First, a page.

"So now what?" Peter said impatiently. "This is a race with advanced technology who have been time-traveling for hundreds of years. Why tell us about the invasion if there's no way to stop it?"

"Because the Observer wants to help us. He'll be back," Walter said. He sat down heavily in the armchair opposite them. His words sounded hopeful but he looked as depressed as she felt.

"Damn it. We just can't seem to catch a break, can we?" Peter said, putting his arm around Olivia.

She leaned against Peter and closed her eyes. Less than 24 hours ago, she'd survived a fatal gunshot wound, only to be told she was having a baby—Peter's baby—but there was no time now to think about that, let alone process what had happened to her. If the Observer was right, she might not live long enough to give birth. No. As much as she wanted to, she couldn't let herself give in to her emotions.

"In the meantime, we'll begin to plan the Resistance," Walter proclaimed. He frowned and began clutching at his abdomen fretfully. "I'm afraid I need to use your toilet, Olivia. My bowels are very loose. It must be from stress. Or perhaps the frozen burrito I ate last night?"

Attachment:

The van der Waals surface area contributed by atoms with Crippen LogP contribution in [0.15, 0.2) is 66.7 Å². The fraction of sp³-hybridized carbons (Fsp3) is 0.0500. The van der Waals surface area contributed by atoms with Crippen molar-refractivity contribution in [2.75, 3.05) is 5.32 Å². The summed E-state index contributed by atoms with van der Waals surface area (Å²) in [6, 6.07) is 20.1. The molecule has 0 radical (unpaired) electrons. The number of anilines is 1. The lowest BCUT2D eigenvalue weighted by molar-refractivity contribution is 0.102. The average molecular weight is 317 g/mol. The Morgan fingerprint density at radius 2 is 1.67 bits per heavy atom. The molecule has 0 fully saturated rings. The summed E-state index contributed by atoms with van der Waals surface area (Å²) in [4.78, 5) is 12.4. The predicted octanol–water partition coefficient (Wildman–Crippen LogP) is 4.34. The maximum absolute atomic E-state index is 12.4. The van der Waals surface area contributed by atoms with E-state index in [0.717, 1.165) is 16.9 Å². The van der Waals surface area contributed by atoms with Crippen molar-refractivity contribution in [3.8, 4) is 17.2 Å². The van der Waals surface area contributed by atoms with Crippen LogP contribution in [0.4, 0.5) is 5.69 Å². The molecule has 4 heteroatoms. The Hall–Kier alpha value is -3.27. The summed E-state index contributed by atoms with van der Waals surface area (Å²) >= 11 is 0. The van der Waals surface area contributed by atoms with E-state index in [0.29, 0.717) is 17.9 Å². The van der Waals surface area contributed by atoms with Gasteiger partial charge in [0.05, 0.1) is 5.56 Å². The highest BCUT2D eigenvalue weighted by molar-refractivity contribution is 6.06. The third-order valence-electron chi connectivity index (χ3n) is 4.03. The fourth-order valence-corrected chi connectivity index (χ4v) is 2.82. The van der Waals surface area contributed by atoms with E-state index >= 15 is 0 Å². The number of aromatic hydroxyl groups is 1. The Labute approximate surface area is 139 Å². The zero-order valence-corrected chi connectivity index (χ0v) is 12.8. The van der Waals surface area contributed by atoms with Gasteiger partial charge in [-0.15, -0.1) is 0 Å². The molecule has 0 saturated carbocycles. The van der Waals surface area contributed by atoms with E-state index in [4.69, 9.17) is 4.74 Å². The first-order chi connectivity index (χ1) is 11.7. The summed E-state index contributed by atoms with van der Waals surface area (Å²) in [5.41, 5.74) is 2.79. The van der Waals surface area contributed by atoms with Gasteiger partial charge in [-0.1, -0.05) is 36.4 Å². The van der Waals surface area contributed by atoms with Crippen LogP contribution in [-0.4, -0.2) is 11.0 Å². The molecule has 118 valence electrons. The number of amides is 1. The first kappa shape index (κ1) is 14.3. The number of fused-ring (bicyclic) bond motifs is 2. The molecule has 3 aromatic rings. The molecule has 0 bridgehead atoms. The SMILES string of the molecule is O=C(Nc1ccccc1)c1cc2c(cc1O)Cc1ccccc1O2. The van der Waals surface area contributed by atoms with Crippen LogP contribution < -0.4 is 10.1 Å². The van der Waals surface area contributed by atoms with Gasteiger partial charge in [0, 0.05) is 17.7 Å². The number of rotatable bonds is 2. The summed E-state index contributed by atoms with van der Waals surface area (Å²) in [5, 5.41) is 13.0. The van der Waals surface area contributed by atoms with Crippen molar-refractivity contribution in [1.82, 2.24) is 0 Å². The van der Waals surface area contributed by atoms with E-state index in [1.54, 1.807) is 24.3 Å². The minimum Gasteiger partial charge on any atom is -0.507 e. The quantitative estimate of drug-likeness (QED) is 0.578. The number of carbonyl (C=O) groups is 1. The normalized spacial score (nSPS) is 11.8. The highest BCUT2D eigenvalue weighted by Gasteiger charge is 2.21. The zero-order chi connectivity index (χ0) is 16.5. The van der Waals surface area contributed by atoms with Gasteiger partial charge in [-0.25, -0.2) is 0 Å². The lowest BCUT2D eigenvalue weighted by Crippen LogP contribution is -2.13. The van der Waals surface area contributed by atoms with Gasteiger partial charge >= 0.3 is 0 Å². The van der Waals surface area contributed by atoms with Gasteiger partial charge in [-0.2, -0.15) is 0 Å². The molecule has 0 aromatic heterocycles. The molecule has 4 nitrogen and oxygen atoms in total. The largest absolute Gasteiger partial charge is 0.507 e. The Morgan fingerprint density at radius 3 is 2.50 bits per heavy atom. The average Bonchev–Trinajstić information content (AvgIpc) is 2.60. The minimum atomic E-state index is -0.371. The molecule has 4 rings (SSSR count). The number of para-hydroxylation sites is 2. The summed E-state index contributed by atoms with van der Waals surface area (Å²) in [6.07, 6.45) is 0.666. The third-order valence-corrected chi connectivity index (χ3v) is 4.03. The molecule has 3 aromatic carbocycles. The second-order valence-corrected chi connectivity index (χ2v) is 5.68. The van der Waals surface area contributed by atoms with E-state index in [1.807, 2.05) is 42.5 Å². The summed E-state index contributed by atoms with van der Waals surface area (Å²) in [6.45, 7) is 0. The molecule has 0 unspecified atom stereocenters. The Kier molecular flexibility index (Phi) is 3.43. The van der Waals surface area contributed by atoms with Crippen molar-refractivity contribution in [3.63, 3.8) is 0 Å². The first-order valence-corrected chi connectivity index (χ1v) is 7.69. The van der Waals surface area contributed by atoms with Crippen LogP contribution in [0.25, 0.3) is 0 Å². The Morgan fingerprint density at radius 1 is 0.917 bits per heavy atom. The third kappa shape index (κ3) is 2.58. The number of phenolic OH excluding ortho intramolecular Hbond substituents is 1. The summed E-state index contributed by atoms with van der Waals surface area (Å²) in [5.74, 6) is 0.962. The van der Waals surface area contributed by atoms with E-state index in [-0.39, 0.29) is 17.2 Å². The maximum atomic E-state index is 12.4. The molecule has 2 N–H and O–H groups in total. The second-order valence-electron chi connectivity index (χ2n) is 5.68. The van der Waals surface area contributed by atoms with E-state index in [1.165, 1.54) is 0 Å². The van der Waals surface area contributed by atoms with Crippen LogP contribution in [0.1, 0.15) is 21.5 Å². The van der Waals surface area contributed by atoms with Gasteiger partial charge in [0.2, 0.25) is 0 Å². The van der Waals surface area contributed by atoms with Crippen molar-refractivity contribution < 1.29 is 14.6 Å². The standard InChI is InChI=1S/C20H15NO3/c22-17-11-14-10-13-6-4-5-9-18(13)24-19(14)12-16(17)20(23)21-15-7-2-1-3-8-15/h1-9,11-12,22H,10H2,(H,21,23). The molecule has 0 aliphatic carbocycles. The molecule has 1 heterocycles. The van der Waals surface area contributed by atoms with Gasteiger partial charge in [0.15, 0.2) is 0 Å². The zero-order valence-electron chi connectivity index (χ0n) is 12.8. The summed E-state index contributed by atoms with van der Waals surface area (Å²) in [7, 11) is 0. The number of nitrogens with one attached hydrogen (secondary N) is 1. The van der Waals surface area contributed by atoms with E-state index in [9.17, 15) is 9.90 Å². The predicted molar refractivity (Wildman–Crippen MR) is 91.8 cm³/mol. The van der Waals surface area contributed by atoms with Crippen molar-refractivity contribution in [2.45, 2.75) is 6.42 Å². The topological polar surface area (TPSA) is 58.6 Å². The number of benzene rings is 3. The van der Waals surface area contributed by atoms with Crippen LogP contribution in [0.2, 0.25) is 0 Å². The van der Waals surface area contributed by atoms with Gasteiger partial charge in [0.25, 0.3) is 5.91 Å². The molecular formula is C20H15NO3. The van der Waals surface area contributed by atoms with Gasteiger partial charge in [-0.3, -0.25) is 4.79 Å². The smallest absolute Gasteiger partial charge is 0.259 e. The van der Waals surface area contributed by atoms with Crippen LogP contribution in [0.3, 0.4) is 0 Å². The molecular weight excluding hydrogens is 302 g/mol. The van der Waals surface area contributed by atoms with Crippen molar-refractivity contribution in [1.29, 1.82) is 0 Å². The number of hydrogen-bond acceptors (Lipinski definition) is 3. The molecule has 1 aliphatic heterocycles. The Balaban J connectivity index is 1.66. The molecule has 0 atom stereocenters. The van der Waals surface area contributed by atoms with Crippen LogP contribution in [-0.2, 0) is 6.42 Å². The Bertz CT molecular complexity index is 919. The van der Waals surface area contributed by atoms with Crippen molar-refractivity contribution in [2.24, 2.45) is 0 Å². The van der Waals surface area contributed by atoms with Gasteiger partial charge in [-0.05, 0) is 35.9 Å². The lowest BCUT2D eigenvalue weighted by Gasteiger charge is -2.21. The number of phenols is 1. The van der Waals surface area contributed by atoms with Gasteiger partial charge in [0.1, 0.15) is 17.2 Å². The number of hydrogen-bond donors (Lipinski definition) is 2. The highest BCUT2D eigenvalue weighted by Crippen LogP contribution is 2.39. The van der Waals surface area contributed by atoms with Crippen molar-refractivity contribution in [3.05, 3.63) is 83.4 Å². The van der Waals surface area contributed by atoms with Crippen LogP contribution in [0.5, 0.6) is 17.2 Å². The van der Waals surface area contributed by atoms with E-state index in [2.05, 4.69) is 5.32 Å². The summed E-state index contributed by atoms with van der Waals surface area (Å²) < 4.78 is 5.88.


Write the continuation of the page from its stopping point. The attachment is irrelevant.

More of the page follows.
Peter grimaced. "Too much information, Walter."

Olivia tried to smile. "You know where to find it." Exhausted as she was, she knew wasn't going to be able to sleep. She looked up at Peter. "I could use coffee."

"Yeah, I don't think I'm getting back to sleep either," he said, stifling a yawn. "You sit. I'll make it."

Astrid was still recuperating from her injury. There was no reason for her sleep to be interrupted. They would tell her in the morning. Sooner rather than later, they would have to tell Broyles and Nina, too. With or without the Observer's help, they weren't going down without a fight.

~/~/~

In the end, the simplest thing to do was to just tell them all together. Olivia waited until five to call Nina at home. While puzzled at the urgency of Olivia's request, Nina agreed to call Broyles and set up a breakfast meeting. Peter and Olivia got dressed and drove Walter back to the lab so that he could get ready. Astrid agreed to be picked up at her apartment by Nina's driver and brought to Massive Dynamic.

Initially, the mood in the conference room was expectant, even ebullient. That was understandable; after all, they had just saved the world—again. Coffee was served, and Nina had ordered in a breakfast buffet of juice, fruit, and pastries from Walter's favorite bakery, which he was happy to partake of.

Olivia didn't have much of an appetite, and she noticed Peter had left his plate untouched as well. She needed to get this over with. She signaled for attention by tapping gently on her water glass with her spoon.

Startled, Walter looked over at her. "Is it time already, dear?"

She nodded. Peter reached under the table for her hand, as Walter cleared his throat and stood up.

"I'm sure you're wondering why you've been asked to this meeting. Last night, we, meaning Olivia, my son Peter, and I, received a disturbing message from the entity we call the Observer."